Connor Landgraf, co-founder of the startup company Eko Devices, had his “Eureka!” moment while pursuing a degree in bioengineering at the University of California – Berkeley.
“It all got started in 2013, in a senior design class,” Landgraf recalls. “The professor brought in a number of people to talk about medical technology. These were young residents at a really prestigious medical school, who had grown up in the smartphone era. One of them pointed out a stethoscope and said, ‘I don’t understand the utility of this thing.’”
Landgraf had come to UC-Berkeley with a passion for exploring mechanical and biological systems. The resident’s comment got him to thinking about how little the basic principle behind the stethoscope has changed since 1816, when it was invented by French physician Rene Theophile Hyacinthe Laënnec at the Necker-Enfants Malades Hospital in Paris.
Faced with a female patient and the standard option of pressing parts of his body against hers to hear internal sounds, Laënnec grabbed a random sheet of paper and rolled it into a tube, enabling him to conduct the examination on a more decorous basis.
The stethoscope has undergone numerous improvements since then, including electronic amplification. However, according to Landgraf until now the stethoscope has never fully embraced the advantages of today’s digital and wireless technology.
“It’s an icon of medicine, but physicians have a hard time using it,” says Landgraf. “It takes a lifetime to master. I thought, ‘we have connected devices, why can’t we build a 21st century stethoscope?’”
Landgraf’s own academic career provided him with a singular perspective on building bridges across historical divides. He was home schooled during his grade school years, immersed in an educational model quite common in Laënnec’s time but a rarity today.
“Being home schooled enabled me to figure out how I learned, and what made me tick. I got into robotics and programming,” explains Lansdorf. “I knew coming out of high school that I had a passion for building things and a huge passion for medicine. Bioengineering is perfect for understanding what makes the world move, and for understanding the limitless potential of biology.”
This sense of mission propelled Landgraf to junior college before arriving at UC-Berkeley, where all the pieces fell into place.
As someone who knows himself pretty well, Landgraf knew that he needed help to get his new stethoscope concept off the ground. He also knew he didn’t want to start a company with his closest friends, in case the whole idea went south.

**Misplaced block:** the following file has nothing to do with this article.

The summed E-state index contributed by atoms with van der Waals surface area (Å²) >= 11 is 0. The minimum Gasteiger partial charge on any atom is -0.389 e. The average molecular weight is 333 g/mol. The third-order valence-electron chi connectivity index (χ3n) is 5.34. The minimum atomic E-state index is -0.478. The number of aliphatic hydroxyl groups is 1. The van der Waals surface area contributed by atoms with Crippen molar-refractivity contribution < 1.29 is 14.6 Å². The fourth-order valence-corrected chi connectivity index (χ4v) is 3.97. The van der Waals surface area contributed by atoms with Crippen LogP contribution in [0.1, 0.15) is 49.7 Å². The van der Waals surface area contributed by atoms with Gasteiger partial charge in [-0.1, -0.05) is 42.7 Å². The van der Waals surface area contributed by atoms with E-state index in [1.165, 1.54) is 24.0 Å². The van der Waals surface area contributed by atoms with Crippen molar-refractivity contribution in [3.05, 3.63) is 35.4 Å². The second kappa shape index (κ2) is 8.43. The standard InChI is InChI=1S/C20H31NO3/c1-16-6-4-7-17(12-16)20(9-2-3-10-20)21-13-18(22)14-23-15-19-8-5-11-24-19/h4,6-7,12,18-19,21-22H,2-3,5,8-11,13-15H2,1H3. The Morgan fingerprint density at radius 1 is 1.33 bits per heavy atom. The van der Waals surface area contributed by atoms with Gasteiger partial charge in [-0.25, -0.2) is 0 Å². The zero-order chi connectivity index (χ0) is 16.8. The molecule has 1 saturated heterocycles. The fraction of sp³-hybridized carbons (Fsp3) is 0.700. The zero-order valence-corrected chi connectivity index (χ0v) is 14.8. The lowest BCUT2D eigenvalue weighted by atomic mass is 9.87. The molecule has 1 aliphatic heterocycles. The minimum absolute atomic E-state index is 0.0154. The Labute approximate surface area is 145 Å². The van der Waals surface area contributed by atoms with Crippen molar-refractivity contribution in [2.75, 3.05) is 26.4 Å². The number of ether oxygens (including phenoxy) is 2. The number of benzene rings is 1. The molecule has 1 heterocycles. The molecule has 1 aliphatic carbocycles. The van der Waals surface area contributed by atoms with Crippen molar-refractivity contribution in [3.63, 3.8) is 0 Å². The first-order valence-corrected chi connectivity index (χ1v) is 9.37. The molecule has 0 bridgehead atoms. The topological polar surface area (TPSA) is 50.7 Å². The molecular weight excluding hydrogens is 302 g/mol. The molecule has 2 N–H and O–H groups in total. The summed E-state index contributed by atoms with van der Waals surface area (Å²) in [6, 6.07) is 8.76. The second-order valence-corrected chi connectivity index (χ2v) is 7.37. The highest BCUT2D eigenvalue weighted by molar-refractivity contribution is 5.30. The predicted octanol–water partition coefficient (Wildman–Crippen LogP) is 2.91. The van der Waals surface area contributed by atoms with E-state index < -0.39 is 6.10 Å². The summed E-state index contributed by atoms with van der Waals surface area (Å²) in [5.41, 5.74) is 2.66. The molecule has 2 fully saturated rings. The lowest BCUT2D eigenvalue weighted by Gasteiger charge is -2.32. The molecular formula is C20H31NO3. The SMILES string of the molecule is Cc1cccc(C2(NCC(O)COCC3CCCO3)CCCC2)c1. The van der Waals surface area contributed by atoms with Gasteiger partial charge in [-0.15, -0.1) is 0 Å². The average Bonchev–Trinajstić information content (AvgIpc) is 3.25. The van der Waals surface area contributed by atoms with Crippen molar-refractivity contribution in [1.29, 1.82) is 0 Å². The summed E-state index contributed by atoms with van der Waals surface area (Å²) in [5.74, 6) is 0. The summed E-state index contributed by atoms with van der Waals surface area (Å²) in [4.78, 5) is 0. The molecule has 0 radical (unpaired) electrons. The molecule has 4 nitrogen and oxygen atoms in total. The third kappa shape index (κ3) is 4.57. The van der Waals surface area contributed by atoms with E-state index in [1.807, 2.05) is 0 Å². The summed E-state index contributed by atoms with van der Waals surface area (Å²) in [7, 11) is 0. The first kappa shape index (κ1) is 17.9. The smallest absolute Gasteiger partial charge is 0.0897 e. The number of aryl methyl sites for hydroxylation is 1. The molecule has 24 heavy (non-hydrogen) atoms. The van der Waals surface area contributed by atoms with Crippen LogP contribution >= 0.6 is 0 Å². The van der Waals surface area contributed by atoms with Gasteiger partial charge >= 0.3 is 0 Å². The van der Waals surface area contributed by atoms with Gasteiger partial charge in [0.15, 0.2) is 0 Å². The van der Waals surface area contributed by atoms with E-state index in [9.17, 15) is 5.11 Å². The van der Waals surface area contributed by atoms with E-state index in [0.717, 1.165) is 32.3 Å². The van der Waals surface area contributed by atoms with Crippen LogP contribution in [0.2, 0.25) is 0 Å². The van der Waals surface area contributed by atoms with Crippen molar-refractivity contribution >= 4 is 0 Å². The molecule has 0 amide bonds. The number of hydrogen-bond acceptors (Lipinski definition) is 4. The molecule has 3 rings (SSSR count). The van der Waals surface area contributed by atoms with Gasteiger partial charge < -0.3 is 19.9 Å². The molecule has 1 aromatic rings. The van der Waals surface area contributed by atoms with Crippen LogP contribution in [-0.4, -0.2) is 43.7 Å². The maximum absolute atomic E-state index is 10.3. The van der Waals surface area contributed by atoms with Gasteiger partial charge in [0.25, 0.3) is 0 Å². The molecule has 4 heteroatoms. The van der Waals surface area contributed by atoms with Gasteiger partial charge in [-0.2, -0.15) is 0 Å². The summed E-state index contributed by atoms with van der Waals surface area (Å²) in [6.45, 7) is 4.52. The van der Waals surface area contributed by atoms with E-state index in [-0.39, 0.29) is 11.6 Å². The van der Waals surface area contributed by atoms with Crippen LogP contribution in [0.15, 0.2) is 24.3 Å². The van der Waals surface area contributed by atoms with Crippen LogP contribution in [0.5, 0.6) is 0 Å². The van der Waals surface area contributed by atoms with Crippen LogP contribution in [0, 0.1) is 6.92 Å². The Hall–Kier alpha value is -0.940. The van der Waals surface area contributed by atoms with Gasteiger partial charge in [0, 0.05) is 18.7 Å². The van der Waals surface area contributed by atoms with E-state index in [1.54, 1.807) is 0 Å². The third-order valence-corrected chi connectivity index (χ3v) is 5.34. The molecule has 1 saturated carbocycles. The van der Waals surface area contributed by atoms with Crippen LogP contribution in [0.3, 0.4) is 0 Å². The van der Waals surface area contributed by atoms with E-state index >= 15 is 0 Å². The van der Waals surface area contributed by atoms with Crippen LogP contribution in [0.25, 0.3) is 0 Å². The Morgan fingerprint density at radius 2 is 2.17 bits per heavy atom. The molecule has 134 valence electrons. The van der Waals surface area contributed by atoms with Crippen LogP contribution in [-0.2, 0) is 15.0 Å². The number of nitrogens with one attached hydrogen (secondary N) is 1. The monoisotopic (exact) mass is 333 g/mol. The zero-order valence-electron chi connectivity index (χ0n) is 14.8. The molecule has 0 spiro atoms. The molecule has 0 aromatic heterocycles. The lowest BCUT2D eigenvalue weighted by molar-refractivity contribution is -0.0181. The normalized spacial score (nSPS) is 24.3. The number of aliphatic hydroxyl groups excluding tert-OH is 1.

A few inquiries around campus led him to settle on fellow students Jason Bellet and Tyler Crouch. Together the three founded Eko Devices, and in short order they designed and presented their first prototype. It was an instant flop.
“When we first started the company, we started out with a whole new concept that looked totally different from a conventional stethoscope,” says Landgraf. “We found that physicians still loved their stethoscopes. They buy them in medical school and keep them their entire lives.”
After returning back to the drawing board, Landgraf and his partners realized that the ideal solution would be a device that attaches to a stethoscope, enabling physicians to switch easily between conventional and digital modes.
The result was Eko Core, which just launched in the U.S. and received FDA approval in September. Eko Core electronically amplifies heartbeats and sounds from other internal organs, and transmits them wirelessly to a companion mobile app, where a doctor can view them in real time.
Eko Core also includes a web platform that seamlessly integrates the heartbeat recording into the patient’s online records. The heartbeat can be shared instantly with other medical practitioners in the same building, the next town, or halfway around the world.
With that in mind, Landgraf envisions a critical role for Eko Core in addressing health issues in underserved communities around the world.
“In Haiti, for example, screening for rheumatic heart disease is not done by specialists,” he explains. “The screeners are seeing too many patients and overwhelming the specialists with referrals. If the heart sounds can be shared remotely with a specialist, they could look at two thousand cases a day.”
Landgraf and his co-founders are already busy working on next steps. A recent brainstorming session involved the three listening to heart sounds and realizing that they could be identified like individual songs.
They also realized that there is already an app for that: Shazam.
“With Shazam you can pick up a song in a crowded Starbucks, so why can’t you pick up a heartbeat?” says Landgraf.
The session concluded with an email pitch to Shazam, which proved to be irresistible. Shazam co-founders Chris Barton and Philip Inghelbrecht jumped on board, providing support for the forthcoming Shazam for Heartbeats.
“It adds a new level of complexity,” Landgraf explains. “Right now we have the hardware and some iPhone software [Android is on the way], but we have no analytics. Shazam for Heartbeats will build in analytics in real time.”
If all goes according to plan, Shazam for Heartbeats will enable clinicians to pinpoint and share heart murmurs and other abnormal sounds.
As for the step after that, back in 2012 medical industry observers began predicting that a Shazam-like device could be deployed by patients at home, to improve monitoring and reduce trips to the doctor’s office.
“Think of the power you can gain when you can share heart sounds over long distances,” concludes Landgraf.